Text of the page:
If it’s a short trip or you’re doing a lot of quick country hopping, your best bet might be a rental phone set up before you leave. You either buy the phone first from the likes of Mobal (www.mobal.com) for a long trip, or rent it from a company like Travelcell (www.travelcell.com) for a short one. Either way, you pay only for the minutes you use. Incoming ones are free in some locations, with outgoing ones generally the same or lower than what your own carrier charges. These services are usually “carrier neutral”, so they roam on whatever local network is the strongest, resulting in better call quality. These services work best in Europe and parts of Asia where there is competition and a common standard. For Latin America and much of the Caribbean, you will still pay dearly to stay connected no matter what.
If you have the new iPhone or another device that can make calls through WiFi, adjust your settings so that the only time you are using the data function abroad is when you are in a hotspot. That way you surf for free or whatever you are paying for the wireless Internet connection. With a software plug-in like Truphone (www.truphone.com), you can also make cheap voice calls over the same WiFi network. Don’t expect the calls to sound perfect though, especially if the network is busy with lots of users.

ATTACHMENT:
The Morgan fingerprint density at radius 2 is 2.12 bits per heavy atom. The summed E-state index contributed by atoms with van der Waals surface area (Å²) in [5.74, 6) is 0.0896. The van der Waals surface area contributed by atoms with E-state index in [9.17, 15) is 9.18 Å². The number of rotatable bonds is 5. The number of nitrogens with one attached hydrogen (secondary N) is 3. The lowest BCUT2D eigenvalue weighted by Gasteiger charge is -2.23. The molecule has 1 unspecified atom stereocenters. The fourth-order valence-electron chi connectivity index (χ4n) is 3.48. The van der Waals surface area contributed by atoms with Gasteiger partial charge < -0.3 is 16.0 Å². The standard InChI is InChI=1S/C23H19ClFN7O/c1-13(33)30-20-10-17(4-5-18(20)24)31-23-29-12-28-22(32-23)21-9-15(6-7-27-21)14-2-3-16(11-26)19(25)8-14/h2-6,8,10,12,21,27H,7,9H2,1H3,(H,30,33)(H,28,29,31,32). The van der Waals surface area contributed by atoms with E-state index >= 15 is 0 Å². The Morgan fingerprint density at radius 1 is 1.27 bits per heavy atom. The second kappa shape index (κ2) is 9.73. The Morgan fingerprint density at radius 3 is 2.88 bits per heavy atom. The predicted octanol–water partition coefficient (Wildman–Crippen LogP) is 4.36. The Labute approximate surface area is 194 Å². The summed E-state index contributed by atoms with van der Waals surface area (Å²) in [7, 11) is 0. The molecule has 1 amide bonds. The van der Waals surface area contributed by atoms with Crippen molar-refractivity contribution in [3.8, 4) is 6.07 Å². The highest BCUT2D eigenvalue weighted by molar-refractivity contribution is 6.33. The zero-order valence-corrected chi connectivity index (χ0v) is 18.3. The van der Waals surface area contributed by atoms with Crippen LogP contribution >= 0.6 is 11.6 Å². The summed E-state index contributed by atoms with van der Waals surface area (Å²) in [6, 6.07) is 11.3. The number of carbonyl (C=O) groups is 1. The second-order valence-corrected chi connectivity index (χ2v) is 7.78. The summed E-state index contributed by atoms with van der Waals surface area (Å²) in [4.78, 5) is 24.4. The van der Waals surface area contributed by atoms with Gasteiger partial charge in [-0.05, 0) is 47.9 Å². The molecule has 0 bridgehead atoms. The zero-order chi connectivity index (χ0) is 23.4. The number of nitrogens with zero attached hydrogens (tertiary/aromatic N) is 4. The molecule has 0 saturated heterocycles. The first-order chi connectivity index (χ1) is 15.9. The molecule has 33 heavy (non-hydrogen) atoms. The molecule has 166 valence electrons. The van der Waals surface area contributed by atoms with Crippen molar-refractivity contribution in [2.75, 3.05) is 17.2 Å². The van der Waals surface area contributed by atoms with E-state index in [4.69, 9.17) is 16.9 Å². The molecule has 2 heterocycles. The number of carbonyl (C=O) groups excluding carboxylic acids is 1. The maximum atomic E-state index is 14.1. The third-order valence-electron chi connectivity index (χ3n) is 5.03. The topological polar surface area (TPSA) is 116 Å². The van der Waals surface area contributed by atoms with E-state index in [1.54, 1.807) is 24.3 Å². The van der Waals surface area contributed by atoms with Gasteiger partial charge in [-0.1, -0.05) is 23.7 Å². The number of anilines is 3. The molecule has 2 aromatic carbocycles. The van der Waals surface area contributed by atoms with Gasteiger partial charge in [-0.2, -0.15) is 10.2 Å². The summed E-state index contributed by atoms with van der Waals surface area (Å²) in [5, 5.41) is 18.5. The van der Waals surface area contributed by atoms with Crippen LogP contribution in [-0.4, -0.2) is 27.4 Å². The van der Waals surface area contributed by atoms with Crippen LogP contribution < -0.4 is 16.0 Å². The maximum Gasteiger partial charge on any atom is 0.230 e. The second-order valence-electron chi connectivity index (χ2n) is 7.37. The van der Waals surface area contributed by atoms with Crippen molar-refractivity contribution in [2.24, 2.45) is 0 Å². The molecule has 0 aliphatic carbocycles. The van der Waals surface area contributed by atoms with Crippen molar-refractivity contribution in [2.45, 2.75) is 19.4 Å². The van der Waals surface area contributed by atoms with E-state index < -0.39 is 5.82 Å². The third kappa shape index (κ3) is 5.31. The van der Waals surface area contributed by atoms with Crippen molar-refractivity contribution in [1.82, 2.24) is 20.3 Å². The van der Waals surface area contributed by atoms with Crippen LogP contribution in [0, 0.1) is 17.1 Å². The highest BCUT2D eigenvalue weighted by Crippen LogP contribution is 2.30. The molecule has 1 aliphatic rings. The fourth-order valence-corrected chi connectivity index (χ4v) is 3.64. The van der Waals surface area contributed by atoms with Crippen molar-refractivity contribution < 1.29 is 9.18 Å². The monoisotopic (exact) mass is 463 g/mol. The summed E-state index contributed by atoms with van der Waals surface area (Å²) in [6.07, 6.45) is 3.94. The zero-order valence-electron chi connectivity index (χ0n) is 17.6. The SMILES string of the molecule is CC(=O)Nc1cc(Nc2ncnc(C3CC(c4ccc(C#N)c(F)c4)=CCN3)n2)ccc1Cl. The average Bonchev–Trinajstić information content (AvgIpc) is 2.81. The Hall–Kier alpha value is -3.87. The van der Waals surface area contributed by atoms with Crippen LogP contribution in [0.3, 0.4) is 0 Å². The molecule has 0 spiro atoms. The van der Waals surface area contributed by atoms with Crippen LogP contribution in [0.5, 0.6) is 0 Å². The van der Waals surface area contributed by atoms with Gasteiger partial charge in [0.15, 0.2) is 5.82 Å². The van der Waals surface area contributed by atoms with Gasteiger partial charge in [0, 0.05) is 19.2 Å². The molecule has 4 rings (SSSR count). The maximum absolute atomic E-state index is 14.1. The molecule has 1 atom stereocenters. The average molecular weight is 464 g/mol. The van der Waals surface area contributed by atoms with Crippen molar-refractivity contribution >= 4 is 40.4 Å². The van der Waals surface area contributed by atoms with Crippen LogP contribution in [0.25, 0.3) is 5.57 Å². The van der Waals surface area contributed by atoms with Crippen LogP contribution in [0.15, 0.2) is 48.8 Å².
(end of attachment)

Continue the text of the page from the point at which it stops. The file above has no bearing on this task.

If you’re willing to work a little harder to get cheap calls, there are ways you can do it on your regular cell phone. With an application called Jahjah (www.jajah.com), your calls get routed over a VoIP connection and you pay anywhere from nothing (in some countries, if both of you have it loaded) to 35 cents a minute. With RebTel (www.rebtel.com), your recipient calls the number showing on their phone and that connects to you with only local charges. These methods add a layer of hassle, but will route you away from the oligopolies.
TIM LEFFEL is the author of some classic books on budget travel and travel writing. He is also editor of PerceptiveTravel.com, featuring narratives from some of the best wandering authors on the planet.